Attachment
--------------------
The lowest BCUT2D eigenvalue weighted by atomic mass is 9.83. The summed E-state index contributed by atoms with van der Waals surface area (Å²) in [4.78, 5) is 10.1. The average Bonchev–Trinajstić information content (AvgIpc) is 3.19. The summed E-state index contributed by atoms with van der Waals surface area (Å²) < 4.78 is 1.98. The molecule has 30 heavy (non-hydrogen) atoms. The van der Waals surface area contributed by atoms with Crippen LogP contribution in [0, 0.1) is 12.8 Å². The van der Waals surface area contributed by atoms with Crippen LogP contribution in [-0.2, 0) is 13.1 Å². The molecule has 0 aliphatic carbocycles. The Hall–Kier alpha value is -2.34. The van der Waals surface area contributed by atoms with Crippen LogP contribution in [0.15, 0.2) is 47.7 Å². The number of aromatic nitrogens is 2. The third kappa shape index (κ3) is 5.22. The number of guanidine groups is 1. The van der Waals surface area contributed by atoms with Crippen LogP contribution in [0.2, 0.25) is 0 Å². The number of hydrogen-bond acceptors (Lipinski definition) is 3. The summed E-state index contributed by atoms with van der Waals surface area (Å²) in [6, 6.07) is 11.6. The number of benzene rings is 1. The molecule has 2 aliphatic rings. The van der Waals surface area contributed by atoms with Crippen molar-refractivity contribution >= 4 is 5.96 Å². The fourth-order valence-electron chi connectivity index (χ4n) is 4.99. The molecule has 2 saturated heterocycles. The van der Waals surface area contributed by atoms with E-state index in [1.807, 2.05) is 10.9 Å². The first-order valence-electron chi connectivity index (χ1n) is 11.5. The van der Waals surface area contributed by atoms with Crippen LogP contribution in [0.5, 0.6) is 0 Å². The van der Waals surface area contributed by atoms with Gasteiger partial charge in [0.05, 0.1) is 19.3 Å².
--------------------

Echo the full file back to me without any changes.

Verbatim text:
The lowest BCUT2D eigenvalue weighted by atomic mass is 9.83. The summed E-state index contributed by atoms with van der Waals surface area (Å²) in [4.78, 5) is 10.1. The average Bonchev–Trinajstić information content (AvgIpc) is 3.19. The summed E-state index contributed by atoms with van der Waals surface area (Å²) < 4.78 is 1.98. The molecule has 30 heavy (non-hydrogen) atoms. The van der Waals surface area contributed by atoms with Crippen LogP contribution in [0, 0.1) is 12.8 Å². The van der Waals surface area contributed by atoms with Crippen LogP contribution in [-0.2, 0) is 13.1 Å². The molecule has 0 aliphatic carbocycles. The Hall–Kier alpha value is -2.34. The van der Waals surface area contributed by atoms with Crippen LogP contribution in [0.15, 0.2) is 47.7 Å². The number of aromatic nitrogens is 2. The third kappa shape index (κ3) is 5.22. The number of guanidine groups is 1. The van der Waals surface area contributed by atoms with Crippen LogP contribution in [0.2, 0.25) is 0 Å². The number of hydrogen-bond acceptors (Lipinski definition) is 3. The summed E-state index contributed by atoms with van der Waals surface area (Å²) in [6, 6.07) is 11.6. The number of benzene rings is 1. The molecule has 2 aliphatic rings. The van der Waals surface area contributed by atoms with Crippen molar-refractivity contribution >= 4 is 5.96 Å². The fourth-order valence-electron chi connectivity index (χ4n) is 4.99. The molecule has 2 saturated heterocycles. The van der Waals surface area contributed by atoms with E-state index in [1.807, 2.05) is 10.9 Å². The first-order valence-electron chi connectivity index (χ1n) is 11.5. The van der Waals surface area contributed by atoms with Crippen LogP contribution in [0.5, 0.6) is 0 Å². The van der Waals surface area contributed by atoms with Gasteiger partial charge in [0.05, 0.1) is 19.3 Å².